The worldwide market for CRM software will grow 14.2 percent to $8.9 billion in 2008, according to a Gartner estimate.
The prediction is based on preliminary sales figures for 2007, which total $7.8 billion. That compares to roughly $6.5 billion in 2006, according to a Gartner spokeswoman. CRM revenues will continue to rise over the next several years, reaching an estimated $13.3 billion in 2012, according to Gartner.
The weak dollar contributed to the higher totals for 2007, and while growth will remain strong overall, ongoing economic conditions will cause a short-term dip and slightly impact the long-term picture, Gartner said.
"Although demand continues across all subsegments, Gartner expects a softening during 2008 to reflect current economic fluctuations and as businesses consume prior purchases." The analyst firm now estimates an 11.1 percent compound annual growth rate for 2007 to 2012, down from the 11.9 percent prediction it made in July 2007.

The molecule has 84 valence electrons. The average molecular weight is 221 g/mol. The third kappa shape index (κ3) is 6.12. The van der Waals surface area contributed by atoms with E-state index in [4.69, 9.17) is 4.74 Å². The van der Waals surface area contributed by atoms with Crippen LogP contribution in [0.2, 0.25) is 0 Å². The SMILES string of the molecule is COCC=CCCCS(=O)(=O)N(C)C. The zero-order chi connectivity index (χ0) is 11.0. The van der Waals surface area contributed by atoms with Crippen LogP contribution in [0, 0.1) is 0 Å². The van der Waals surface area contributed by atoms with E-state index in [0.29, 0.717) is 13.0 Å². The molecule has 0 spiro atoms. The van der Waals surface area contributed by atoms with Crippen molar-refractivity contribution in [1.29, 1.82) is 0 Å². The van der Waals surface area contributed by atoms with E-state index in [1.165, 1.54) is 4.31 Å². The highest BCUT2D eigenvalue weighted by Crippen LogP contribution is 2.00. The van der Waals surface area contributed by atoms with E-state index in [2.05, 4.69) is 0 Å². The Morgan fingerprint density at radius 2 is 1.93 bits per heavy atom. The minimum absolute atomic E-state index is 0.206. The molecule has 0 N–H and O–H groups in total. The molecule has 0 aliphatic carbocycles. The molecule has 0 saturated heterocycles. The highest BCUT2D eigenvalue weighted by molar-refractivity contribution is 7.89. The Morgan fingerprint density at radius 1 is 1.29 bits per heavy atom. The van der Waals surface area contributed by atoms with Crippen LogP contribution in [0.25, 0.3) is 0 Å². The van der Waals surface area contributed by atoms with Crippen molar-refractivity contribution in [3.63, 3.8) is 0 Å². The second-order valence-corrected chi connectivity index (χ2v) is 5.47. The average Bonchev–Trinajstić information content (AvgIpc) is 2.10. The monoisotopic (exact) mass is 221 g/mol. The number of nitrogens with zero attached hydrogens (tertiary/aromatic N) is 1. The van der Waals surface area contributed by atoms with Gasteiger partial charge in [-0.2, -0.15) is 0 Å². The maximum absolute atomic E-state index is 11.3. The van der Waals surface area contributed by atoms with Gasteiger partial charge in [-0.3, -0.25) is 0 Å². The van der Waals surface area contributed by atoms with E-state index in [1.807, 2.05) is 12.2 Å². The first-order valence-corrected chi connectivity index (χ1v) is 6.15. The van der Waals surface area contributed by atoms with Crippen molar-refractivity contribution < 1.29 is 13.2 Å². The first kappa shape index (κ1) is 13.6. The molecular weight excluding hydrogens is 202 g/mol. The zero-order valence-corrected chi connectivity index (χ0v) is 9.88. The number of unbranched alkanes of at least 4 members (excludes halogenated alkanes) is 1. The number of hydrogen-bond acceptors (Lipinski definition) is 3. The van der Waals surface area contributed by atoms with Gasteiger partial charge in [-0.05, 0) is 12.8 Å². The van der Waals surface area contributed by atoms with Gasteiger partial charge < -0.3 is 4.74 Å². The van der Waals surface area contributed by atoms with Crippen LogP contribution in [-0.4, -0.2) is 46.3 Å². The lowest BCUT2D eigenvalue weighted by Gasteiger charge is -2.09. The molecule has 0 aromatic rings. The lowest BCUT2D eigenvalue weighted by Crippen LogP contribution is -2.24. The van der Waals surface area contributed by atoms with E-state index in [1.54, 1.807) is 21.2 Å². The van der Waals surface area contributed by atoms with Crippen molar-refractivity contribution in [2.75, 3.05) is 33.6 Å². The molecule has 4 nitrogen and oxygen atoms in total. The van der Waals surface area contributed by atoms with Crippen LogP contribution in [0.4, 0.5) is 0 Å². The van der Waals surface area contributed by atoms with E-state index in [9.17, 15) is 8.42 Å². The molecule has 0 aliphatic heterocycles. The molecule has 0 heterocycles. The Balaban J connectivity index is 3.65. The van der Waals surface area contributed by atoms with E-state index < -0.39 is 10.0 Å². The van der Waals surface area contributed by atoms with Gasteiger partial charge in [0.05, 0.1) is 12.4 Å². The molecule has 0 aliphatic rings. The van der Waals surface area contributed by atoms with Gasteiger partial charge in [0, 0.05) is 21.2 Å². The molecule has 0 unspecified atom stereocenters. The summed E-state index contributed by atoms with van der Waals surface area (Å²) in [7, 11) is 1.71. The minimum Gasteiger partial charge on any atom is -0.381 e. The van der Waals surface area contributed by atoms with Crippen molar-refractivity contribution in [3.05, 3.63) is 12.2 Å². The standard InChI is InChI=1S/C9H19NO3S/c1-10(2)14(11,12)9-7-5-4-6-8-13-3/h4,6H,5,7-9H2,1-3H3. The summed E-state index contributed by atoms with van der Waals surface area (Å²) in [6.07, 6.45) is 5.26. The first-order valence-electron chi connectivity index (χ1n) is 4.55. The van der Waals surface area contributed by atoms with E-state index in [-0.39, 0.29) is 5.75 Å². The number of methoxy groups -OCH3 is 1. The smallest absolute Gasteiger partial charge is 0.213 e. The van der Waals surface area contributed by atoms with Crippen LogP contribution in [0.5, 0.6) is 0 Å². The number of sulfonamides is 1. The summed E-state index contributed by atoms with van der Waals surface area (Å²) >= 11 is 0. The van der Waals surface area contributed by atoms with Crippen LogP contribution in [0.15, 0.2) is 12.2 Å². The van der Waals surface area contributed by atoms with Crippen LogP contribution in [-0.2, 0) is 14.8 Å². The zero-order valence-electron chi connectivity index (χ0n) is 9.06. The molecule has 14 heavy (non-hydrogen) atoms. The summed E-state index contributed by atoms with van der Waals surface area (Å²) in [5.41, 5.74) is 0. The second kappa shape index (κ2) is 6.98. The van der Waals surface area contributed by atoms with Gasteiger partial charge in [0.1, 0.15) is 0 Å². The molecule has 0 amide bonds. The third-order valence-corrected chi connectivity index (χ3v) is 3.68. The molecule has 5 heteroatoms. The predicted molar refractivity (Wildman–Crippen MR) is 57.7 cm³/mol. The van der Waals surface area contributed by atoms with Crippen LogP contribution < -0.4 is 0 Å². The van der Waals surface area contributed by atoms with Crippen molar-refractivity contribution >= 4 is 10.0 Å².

Growth is being driven by SaaS (software as a service) product sales, which took an estimated 14 percent of the market in 2007, representing more than $1 billion in sales, according to Gartner.
However, open source CRM is not yet making significant inroads. Market share for such offerings will remain below 1 percent through 2008, Gartner said.
Geographically, the most significant portion of 2007 sales came in North America, which drew $4.3 billion in revenue during 2007 compared to Europe's $2.6 billion.
Emerging markets will become more significant in coming years, according to Gartner.
The Asia-Pacific region will have the strongest growth curve, with spending forecast to rise from $410 million in 2007 to $840 million by 2012, according to the report.
Latin America will see a 16.6 percent rise over the same period, from $131 million to $282 million, and the Middle East/Africa region is set for a 12.9 percent rise from $95 million to $174 million.
In addition, more consolidation will occur in the CRM space, according to Gartner.
While a small handful of vendors control more than half the market share, there are hundreds of small players making up the remainder, the report notes: "These specialized vendors are often attractive acquisition targets for larger software providers that seek to enhance their software portfolios, establish a presence in other countries, add specific verticals, or broaden their installed base."